Family Relationship Services Struggle to Compete
29 January 2008 at 2:55 pm
Family Relationship Services Australia (FRSA), the peak national body for the family relationships sector, is calling for increased Federal Government investment to help community organisations match the salaries paid in the public and private sector.
The FRSA has made a Federal Budget submission calling for an additional $30 million.
FRSA’s Executive Director Sam Page says currently family relationship services are struggling to compete for staff at a time when services are experiencing record levels of demand.
Page says member organisations estimate that the gap in salaries for qualified practitioners (including qualified and experienced counsellors, educators and family dispute resolution practitioners) between the community sector and the public/private sector is between $15,000 and $30,000 per annum for each full time equivalent position.
The FRSA’s submission says community run Family relationship Centres are "running on the smell of an oily rag", often relying on the enthusiasm and passion of the dedicated professionals, who work to support and assist Australians, to have respectful family relationships.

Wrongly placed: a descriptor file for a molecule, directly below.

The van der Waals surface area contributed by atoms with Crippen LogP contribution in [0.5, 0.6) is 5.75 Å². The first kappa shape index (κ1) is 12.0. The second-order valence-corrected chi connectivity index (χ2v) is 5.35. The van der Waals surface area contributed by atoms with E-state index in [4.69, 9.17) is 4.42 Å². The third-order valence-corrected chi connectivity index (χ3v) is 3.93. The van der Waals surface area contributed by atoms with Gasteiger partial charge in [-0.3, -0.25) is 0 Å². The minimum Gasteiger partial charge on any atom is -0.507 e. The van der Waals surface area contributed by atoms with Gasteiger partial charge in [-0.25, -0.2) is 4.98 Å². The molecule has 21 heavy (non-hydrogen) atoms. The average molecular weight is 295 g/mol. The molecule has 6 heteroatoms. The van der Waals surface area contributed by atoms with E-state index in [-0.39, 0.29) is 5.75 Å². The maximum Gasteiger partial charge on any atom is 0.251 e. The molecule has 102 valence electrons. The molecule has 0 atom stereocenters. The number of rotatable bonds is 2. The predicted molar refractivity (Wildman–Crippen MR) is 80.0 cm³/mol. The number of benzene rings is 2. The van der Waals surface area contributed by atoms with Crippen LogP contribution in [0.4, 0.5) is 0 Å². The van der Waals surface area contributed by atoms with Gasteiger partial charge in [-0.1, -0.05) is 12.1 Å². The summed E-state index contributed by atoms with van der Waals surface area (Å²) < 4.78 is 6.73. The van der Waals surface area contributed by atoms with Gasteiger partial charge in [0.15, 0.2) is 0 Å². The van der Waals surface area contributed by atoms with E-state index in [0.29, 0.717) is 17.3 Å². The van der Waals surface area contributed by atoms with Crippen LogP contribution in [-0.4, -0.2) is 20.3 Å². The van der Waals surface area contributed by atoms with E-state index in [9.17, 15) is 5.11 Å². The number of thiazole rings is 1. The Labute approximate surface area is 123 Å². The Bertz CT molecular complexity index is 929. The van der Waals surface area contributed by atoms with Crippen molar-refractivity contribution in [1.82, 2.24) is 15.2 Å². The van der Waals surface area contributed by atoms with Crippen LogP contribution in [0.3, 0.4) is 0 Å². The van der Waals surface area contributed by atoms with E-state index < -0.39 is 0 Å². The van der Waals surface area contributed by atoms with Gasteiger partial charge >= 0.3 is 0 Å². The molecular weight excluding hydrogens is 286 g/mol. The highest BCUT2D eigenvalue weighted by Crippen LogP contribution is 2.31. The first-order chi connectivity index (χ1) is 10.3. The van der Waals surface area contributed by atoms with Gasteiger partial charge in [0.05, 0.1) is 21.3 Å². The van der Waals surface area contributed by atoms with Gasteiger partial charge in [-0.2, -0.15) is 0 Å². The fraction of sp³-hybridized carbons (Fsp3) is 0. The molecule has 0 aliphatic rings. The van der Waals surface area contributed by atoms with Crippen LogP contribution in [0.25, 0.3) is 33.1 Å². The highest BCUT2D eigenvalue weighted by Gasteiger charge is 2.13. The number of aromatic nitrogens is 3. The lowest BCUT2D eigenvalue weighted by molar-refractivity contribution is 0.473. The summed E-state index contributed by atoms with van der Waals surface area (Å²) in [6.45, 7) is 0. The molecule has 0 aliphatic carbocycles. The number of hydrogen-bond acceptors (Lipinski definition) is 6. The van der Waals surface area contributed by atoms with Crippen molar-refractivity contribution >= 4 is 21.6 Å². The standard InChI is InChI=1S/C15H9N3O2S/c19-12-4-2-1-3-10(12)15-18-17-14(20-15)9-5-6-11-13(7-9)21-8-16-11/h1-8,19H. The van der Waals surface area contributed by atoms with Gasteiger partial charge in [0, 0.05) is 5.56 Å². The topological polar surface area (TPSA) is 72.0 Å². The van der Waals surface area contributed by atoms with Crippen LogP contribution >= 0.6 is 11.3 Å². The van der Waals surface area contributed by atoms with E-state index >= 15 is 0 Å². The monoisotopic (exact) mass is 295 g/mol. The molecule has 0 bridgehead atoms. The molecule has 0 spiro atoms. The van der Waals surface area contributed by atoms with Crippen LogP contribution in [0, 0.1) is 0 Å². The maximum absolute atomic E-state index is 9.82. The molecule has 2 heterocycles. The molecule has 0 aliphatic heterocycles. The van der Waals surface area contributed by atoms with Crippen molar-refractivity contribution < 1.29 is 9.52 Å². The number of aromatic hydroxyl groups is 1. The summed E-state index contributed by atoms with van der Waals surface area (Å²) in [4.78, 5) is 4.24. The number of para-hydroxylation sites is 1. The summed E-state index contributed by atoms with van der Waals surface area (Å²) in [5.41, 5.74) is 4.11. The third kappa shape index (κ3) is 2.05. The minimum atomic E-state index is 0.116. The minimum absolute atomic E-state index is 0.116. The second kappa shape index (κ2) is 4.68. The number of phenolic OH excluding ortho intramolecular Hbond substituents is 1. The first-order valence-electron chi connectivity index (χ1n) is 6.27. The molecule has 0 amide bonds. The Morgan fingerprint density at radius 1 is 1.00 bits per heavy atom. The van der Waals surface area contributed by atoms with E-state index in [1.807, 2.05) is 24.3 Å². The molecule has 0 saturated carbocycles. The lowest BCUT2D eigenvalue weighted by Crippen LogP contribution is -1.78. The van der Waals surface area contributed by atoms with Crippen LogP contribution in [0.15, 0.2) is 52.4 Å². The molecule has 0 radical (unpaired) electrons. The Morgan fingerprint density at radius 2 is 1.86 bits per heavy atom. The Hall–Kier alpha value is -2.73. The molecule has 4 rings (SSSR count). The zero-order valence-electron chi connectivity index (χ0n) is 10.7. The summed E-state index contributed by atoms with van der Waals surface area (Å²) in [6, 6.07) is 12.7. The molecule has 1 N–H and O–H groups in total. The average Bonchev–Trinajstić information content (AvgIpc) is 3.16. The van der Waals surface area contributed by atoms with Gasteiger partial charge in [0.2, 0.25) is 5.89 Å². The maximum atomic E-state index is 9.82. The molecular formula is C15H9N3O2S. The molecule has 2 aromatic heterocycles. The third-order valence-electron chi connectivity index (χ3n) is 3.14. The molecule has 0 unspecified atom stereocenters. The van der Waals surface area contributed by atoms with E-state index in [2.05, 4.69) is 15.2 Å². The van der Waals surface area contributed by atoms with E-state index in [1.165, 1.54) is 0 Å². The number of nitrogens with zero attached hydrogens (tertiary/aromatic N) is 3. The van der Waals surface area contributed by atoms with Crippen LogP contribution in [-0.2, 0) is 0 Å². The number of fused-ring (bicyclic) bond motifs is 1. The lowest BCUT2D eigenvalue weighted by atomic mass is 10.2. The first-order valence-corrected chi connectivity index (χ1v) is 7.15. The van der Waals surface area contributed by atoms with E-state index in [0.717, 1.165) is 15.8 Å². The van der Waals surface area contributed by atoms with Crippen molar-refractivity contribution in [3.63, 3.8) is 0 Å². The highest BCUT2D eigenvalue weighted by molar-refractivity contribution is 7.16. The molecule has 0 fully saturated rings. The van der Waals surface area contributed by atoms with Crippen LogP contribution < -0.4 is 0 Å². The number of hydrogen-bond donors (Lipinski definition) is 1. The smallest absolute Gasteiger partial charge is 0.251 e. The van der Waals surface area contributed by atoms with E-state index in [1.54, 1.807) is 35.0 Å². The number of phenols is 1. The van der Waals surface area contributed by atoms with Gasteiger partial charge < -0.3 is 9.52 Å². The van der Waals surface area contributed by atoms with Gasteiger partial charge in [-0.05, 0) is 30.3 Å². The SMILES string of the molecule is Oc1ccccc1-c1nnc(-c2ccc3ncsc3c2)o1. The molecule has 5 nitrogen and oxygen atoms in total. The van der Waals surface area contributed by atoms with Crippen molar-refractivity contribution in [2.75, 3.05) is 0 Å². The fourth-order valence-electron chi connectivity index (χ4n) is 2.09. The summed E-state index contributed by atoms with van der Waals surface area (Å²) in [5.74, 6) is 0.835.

It says effective support during significant transitions, such as separation, can substantially reduce conflict and increase parental cooperation focused on the needs of children, whilst building family resilience and strengthening relationships.
Sam Page says the recruitment of staff threatens the capacity of the sector to continue to deliver for government, and communities more broadly.
By example he says one practitioner was offered a position in government at a salary more than double the hourly rate the FRSA can afford to pay. Another qualified practitioner sought government employment as they were unable to manage the drop in salary at over $25,000 per annum, due to family reasons.
Christine Hodge, Director Centacare Catholic Family and Community Services says in addition, superannuation rates for practitioners in the community based services are 42 per cent less than that of their counterparts in the public sector.
FRSA’s Federal Budget submission outlines the issues currently faced in the family relationship sector and recommendations to address these.
It says that further investment in the sector is not only warranted, but is an imperative, if all Australian children regardless of their family makeup are to have equal chance of socioeconomic prosperity and positive health outcomes.
The Attorney General Robert McClelland announced recently that 25 new Family Relationship Centres would open in 2008 and funding negotiations were about to begin.
However, FRSA spokesperson says the new centres will have the capacity and the knowledge but won’t work if they can’t attract the staff to work in them.
To obtain a copy of the FRSA’s Federal Budget submission, send and email to firstname.lastname@example.org